Ferguson Police Have Started Wearing Body Cameras

Officers wore the body cameras during a protest rally for Michael Brown on Saturday, Aug. 30.

Ferguson police officers began wearing body cameras during a rally for Michael Brown on Saturday, Aug. 30, the St. Louis Post-Dispatch reported.

Two companies, Safety Vision and Digital Alley, donated around 50 body cameras to the Ferguson police department after the fatal police shooting of unarmed teenager Michael Brown three weeks ago.

The body cameras are attached to uniforms and record audio and video. Police chief Tom Jackson said the cameras are being assigned to each squad and each officer will get one. "We are still playing with them," Jackson told the St. Louis Post-Dispatch.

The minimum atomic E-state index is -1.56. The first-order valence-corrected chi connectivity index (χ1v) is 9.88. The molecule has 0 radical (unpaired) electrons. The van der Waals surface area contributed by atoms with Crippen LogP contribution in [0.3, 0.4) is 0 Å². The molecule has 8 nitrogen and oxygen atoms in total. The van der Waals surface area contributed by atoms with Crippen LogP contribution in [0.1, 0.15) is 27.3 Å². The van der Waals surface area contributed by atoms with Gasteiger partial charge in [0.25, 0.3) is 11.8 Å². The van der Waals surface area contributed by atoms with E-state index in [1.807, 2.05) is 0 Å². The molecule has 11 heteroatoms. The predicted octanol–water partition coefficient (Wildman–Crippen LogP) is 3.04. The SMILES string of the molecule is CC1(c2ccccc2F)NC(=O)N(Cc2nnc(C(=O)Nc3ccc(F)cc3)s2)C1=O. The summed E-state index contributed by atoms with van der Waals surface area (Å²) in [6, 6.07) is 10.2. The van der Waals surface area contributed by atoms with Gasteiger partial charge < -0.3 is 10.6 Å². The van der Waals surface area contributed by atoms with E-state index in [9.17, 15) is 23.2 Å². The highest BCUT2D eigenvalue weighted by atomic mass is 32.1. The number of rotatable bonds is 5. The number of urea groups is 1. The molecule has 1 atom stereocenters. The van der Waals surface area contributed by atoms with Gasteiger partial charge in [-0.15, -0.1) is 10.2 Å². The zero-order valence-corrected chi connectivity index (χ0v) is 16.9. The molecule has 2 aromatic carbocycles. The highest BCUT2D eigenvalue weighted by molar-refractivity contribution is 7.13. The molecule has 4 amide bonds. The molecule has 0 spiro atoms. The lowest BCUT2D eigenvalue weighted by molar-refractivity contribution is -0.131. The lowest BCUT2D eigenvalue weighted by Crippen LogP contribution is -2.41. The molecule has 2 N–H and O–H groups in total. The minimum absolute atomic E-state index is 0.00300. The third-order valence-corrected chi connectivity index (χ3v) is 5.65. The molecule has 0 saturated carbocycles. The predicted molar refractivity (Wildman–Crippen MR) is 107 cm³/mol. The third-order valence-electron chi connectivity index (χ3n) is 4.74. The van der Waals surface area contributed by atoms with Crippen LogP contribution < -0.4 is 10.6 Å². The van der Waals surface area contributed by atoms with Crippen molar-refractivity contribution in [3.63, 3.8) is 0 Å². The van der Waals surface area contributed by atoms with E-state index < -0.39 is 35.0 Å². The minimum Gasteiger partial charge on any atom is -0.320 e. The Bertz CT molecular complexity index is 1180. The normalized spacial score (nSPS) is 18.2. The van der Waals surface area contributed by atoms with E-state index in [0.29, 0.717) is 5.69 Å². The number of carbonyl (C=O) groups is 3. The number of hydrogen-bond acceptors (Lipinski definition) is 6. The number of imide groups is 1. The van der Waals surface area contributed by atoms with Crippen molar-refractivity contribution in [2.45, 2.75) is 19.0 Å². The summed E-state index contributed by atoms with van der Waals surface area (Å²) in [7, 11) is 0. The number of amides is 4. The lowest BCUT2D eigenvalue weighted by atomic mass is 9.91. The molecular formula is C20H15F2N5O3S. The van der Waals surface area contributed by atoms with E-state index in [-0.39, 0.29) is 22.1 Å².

Police Chief Tom Jackson said the body cameras captured video images of Saturday's crowd taunting police officers.

Jackson said officers were "really enjoying" the cameras and were "trying to get used to using them." Some officers have been specially trained to use the cameras.

More than 150,000 people have a signed a petition to introduce the "Mike Brown Law" requiring all state, county, and local police to wear body cameras.

On Thursday, both Houston and New York City police announced plans to provide officers with body cameras. Columbia's police department is also set to begin testing body cameras, MSNBC reported.

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